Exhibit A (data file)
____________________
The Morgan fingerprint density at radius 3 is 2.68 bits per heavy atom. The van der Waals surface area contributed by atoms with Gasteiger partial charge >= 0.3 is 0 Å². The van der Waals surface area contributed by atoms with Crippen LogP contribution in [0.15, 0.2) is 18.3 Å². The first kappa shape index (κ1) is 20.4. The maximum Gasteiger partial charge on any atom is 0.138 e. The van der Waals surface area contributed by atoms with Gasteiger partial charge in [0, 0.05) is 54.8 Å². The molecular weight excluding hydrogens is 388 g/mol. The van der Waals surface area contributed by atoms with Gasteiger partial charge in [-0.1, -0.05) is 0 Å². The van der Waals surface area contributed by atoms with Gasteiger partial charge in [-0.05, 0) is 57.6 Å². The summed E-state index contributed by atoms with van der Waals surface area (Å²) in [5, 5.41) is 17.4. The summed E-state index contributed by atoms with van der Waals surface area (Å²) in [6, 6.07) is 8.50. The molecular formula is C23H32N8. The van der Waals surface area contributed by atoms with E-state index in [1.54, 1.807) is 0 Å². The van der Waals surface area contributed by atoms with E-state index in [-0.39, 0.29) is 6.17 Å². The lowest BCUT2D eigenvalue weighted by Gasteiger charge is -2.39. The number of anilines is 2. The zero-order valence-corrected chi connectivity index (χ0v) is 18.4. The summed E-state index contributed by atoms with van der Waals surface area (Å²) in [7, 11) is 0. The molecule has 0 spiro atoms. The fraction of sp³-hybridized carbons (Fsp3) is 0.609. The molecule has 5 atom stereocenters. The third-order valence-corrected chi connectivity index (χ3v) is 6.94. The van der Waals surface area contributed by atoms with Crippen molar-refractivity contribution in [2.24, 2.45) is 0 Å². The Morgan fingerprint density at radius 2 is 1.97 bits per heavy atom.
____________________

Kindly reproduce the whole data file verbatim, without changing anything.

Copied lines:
The Morgan fingerprint density at radius 3 is 2.68 bits per heavy atom. The van der Waals surface area contributed by atoms with Gasteiger partial charge >= 0.3 is 0 Å². The van der Waals surface area contributed by atoms with Crippen LogP contribution in [0.15, 0.2) is 18.3 Å². The first kappa shape index (κ1) is 20.4. The maximum Gasteiger partial charge on any atom is 0.138 e. The van der Waals surface area contributed by atoms with Gasteiger partial charge in [0, 0.05) is 54.8 Å². The molecular weight excluding hydrogens is 388 g/mol. The van der Waals surface area contributed by atoms with Gasteiger partial charge in [-0.1, -0.05) is 0 Å². The van der Waals surface area contributed by atoms with Gasteiger partial charge in [-0.05, 0) is 57.6 Å². The summed E-state index contributed by atoms with van der Waals surface area (Å²) in [5, 5.41) is 17.4. The summed E-state index contributed by atoms with van der Waals surface area (Å²) in [6, 6.07) is 8.50. The molecular formula is C23H32N8. The van der Waals surface area contributed by atoms with E-state index in [1.54, 1.807) is 0 Å². The van der Waals surface area contributed by atoms with E-state index in [-0.39, 0.29) is 6.17 Å². The lowest BCUT2D eigenvalue weighted by Gasteiger charge is -2.39. The number of anilines is 2. The zero-order valence-corrected chi connectivity index (χ0v) is 18.4. The summed E-state index contributed by atoms with van der Waals surface area (Å²) in [7, 11) is 0. The molecule has 0 spiro atoms. The fraction of sp³-hybridized carbons (Fsp3) is 0.609. The molecule has 5 atom stereocenters. The third-order valence-corrected chi connectivity index (χ3v) is 6.94. The van der Waals surface area contributed by atoms with Crippen molar-refractivity contribution in [2.24, 2.45) is 0 Å². The Morgan fingerprint density at radius 2 is 1.97 bits per heavy atom.